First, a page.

* Keep in mind that even sites with extensive privacy options may be required to make your personal information available to certain authorized persons, including law enforcement agencies. Actually, you might want to remember to call your parents regularly before they resort to checking your Facebook page for updates.

. March 15, 2009 at 1:02 am

Court Demands Private Facebook Data

By kdawson on judge-is-your-new-friend

Defeat Globalism writes in with a Canadian court decision that has ordered a man suing over injuries from a car accident to answer questions about content on his private “friends only” Facebook page. “Lawyers for Janice Roman, the defendant in the lawsuit, believe information posted on John Leduc’s private Facebook site — normally accessible only to his approved ‘friends’ — may be relevant to his claim an accident in Lindsay in 2004 lessened his enjoyment of life. As a result of the ruling by Justice David Brown of Ontario’s Superior Court of Justice, Leduc must now submit to cross-examination by Roman’s lawyers about what his Facebook page contains. Brown’s Feb. 20 ruling also makes clear that lawyers must now explain to their clients ‘in appropriate cases’ that postings on Facebook or other networking sites — such as MySpace, LinkedIn and even blogs — may be relevant to allegations in a lawsuit, said Tariq Remtulla, a Toronto lawyer who has been following the issue.”

. May 21, 2009 at 10:51 am

Websites ‘keeping deleted photos’

User photographs can still be found on many social networking sites even after people have deleted them, Cambridge University researchers have said.

They put photos on 16 popular websites – noting the web addresses where the images were stored – and deleted them.

. June 7, 2009 at 10:54 am

School newspaper archives go online, embarrassing student writing and shenanigans become permanent record

By Cory Doctorow

Here’s the latest privacy rupture: old school newspaper archives are showing up online, getting indexed, and becoming part of the permanent googlable record for the people who wrote for them and the people who appeared in them. This is the latest installment in an ongoing story — for example, when DejaNews (now Google Groups) put Usenet’s archives online, the material we thought we’d written in a no-archive medium became part of our googlable past. Soon, face-recognition will put names on every photo on the web, and then, look out!

. June 30, 2009 at 4:51 pm

Rape Fantasies and Hygiene By State
June 25th, 2009

For OkCupid’s inaugural blog post, I’ve picked a few match questions and will be showing you some cool graphs. Graphs you’ll never find elsewhere.

But first, a reminder: OkCupid match questions are written by OkCupid users, not by staff. The community writes the questions, and our software simply asks them. Good questions climb to the top, and new users are asked to answer these first. By “good” I mean people (1) disagree over them and (2) feel strongly about them. God and sex are hot topics, as you’d expect. So are dating expectations, personal politics, and habits.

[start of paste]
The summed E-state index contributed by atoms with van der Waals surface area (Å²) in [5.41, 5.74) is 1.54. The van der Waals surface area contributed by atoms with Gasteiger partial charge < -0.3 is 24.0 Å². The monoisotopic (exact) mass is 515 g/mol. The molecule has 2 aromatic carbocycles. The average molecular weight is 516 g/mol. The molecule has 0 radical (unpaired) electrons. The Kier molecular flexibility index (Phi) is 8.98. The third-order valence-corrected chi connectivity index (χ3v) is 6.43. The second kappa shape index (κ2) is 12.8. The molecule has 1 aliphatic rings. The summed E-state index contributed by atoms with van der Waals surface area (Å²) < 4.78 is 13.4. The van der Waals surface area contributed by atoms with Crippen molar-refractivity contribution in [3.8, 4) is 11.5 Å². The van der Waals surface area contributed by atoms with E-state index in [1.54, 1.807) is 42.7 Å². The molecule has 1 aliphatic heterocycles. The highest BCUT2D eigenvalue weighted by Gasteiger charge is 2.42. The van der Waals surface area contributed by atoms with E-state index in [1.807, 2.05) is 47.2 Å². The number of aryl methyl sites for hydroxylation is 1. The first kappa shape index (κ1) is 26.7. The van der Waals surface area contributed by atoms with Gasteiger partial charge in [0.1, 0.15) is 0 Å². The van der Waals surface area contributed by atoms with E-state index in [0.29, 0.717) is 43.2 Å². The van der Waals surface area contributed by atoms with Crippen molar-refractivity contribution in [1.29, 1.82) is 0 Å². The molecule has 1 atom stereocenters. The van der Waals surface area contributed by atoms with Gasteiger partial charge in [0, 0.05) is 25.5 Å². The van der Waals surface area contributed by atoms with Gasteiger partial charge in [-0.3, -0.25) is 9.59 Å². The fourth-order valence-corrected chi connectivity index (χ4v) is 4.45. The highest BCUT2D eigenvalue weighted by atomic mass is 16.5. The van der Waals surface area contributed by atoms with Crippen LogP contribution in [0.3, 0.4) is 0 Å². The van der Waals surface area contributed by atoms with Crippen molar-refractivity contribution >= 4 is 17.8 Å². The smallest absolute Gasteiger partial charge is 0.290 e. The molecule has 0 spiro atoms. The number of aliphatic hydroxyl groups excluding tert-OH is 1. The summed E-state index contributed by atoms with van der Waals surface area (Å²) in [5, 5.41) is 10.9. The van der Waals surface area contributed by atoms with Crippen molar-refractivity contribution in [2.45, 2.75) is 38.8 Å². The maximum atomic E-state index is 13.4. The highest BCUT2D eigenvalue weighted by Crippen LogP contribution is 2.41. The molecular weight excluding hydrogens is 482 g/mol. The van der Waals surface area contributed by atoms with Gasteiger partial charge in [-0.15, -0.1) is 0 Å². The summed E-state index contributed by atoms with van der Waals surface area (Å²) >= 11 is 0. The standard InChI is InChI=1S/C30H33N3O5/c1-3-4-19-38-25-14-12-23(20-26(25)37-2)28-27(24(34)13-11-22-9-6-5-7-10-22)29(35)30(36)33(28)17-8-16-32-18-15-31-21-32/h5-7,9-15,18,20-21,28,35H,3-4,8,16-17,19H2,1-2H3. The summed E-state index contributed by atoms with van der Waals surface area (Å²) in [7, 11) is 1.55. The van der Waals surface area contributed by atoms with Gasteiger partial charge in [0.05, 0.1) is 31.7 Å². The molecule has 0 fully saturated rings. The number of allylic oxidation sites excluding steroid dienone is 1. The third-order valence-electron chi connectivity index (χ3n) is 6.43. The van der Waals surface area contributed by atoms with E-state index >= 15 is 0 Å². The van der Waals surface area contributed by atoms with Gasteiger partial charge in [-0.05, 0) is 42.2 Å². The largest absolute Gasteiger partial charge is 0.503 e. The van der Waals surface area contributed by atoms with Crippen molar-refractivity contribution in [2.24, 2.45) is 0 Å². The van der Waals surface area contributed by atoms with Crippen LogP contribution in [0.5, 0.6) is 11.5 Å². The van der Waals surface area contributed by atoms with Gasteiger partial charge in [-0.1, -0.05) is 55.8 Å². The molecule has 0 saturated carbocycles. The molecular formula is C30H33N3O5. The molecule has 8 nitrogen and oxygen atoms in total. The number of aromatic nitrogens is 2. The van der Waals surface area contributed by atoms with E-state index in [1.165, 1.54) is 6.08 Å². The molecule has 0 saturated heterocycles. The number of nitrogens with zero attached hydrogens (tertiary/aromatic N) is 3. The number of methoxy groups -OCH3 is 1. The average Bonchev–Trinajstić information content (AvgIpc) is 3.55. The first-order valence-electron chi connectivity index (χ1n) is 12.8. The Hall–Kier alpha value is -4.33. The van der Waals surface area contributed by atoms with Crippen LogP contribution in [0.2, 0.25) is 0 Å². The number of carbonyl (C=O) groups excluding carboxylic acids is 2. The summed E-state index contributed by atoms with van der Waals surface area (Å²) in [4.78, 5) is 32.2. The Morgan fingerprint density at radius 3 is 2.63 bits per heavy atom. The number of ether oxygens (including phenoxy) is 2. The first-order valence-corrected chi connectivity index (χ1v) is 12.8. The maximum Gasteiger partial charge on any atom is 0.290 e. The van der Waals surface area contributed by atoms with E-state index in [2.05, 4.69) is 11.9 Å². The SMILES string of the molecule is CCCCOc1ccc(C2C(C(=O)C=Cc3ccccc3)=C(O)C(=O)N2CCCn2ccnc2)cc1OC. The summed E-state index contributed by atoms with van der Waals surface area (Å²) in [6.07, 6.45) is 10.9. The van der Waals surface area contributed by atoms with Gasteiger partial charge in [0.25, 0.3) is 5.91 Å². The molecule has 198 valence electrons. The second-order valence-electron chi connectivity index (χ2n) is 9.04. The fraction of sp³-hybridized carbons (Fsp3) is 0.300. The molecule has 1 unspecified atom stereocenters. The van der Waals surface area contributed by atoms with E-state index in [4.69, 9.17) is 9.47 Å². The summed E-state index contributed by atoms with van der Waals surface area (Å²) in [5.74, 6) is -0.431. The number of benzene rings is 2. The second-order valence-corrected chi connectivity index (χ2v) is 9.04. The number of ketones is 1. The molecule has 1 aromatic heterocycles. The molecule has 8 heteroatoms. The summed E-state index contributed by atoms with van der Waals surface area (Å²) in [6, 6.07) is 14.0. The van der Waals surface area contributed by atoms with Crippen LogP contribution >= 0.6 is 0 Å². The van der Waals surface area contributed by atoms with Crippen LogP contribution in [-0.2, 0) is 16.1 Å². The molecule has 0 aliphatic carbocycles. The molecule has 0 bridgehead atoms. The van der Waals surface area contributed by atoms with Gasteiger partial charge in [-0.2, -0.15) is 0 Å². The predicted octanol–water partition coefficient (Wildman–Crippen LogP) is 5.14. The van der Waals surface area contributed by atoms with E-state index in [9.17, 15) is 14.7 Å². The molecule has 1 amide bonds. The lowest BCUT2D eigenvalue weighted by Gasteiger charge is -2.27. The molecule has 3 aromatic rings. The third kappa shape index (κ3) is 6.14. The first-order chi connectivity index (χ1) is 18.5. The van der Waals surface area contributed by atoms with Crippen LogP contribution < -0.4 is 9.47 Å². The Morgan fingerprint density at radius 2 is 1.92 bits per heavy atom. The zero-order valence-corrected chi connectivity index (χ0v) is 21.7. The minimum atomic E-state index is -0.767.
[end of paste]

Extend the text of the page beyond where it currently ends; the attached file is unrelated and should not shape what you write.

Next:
And a word about statistical validity: the best questions on OkCupid have been answered over a million times. Therefore we have unique insights into the American mindset.

. August 23, 2009 at 1:20 pm

Technology: Facebook App Exposes Abject Insecurity

“Back in June, the American Civil Liberties Union published an article describing Facebook’s complete lack of meaningful security on your and your friends’ information. The article went virtually unnoticed. Now, a developer has written a Facebook ‘Quiz’ based on the original article that graphically illustrates all the information a Facebook app can get its grubby little hands on by recursively sweeping through your friends list, pulling all their info and posts, and showing it to you. What’s more, apps can get at your information even if you never run the app yourself. Facebook apps run with the access privileges of the user running it, so anything your friend can see, the app they’re running can see, too. It is unclear whether the developer of the Facebook app did so ‘officially’ for the ACLU.”

. August 27, 2009 at 10:35 am

Facebook agrees to privacy changes

‘We’re satisfied that, with these changes, Facebook is on the way to meeting the requirements of Canada’s privacy law,’ Privacy Commissioner says

Karim Bardeesy and Bill Curry
Last updated on Thursday, Aug. 27, 2009 10:22AM EDT

Privacy Commissioner Jennifer Stoddart says Facebook has agreed to changes that will bring the social networking site into compliance with Canadian law.

In a press conference, Ms. Stoddart said Facebook, among other pledges, has agreed to new features that will prevent software developers who create games and quizzes from accessiong person information.

“This is an extremely important change,” said Ms. Stoddart.

“I would like to thank Facebook for its co-operation throughout this investigation.”

Facebook will provide new notifications for users, additions to its privacy policy, and technical changes in response to concerns flagged by the privacy commissioner.

“We’re satisfied that, with these changes, Facebook is on the way to meeting the requirements of Canada’s privacy law,” Ms. Stoddart said.

Facebook will make the changes over the next 12 months, and work on them will begin immediately.